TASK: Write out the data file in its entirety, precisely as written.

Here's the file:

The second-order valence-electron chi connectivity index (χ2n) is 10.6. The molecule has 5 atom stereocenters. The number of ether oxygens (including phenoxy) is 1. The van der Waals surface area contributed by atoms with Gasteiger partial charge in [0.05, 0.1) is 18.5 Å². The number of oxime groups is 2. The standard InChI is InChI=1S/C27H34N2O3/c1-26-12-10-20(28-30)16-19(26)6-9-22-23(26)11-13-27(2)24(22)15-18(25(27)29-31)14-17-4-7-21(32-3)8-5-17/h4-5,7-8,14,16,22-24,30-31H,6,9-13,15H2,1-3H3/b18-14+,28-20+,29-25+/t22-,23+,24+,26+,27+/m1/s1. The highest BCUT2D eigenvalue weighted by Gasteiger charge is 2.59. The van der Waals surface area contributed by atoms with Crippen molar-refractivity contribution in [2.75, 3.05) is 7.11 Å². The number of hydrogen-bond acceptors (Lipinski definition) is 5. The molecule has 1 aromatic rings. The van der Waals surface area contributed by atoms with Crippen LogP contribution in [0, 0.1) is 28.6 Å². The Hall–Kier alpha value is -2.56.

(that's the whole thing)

The second-order valence-electron chi connectivity index (χ2n) is 10.6. The molecule has 5 atom stereocenters. The number of ether oxygens (including phenoxy) is 1. The van der Waals surface area contributed by atoms with Gasteiger partial charge in [0.05, 0.1) is 18.5 Å². The number of oxime groups is 2. The standard InChI is InChI=1S/C27H34N2O3/c1-26-12-10-20(28-30)16-19(26)6-9-22-23(26)11-13-27(2)24(22)15-18(25(27)29-31)14-17-4-7-21(32-3)8-5-17/h4-5,7-8,14,16,22-24,30-31H,6,9-13,15H2,1-3H3/b18-14+,28-20+,29-25+/t22-,23+,24+,26+,27+/m1/s1. The highest BCUT2D eigenvalue weighted by Gasteiger charge is 2.59. The van der Waals surface area contributed by atoms with Crippen molar-refractivity contribution in [2.75, 3.05) is 7.11 Å². The number of hydrogen-bond acceptors (Lipinski definition) is 5. The molecule has 1 aromatic rings. The van der Waals surface area contributed by atoms with Crippen LogP contribution in [0, 0.1) is 28.6 Å². The Hall–Kier alpha value is -2.56.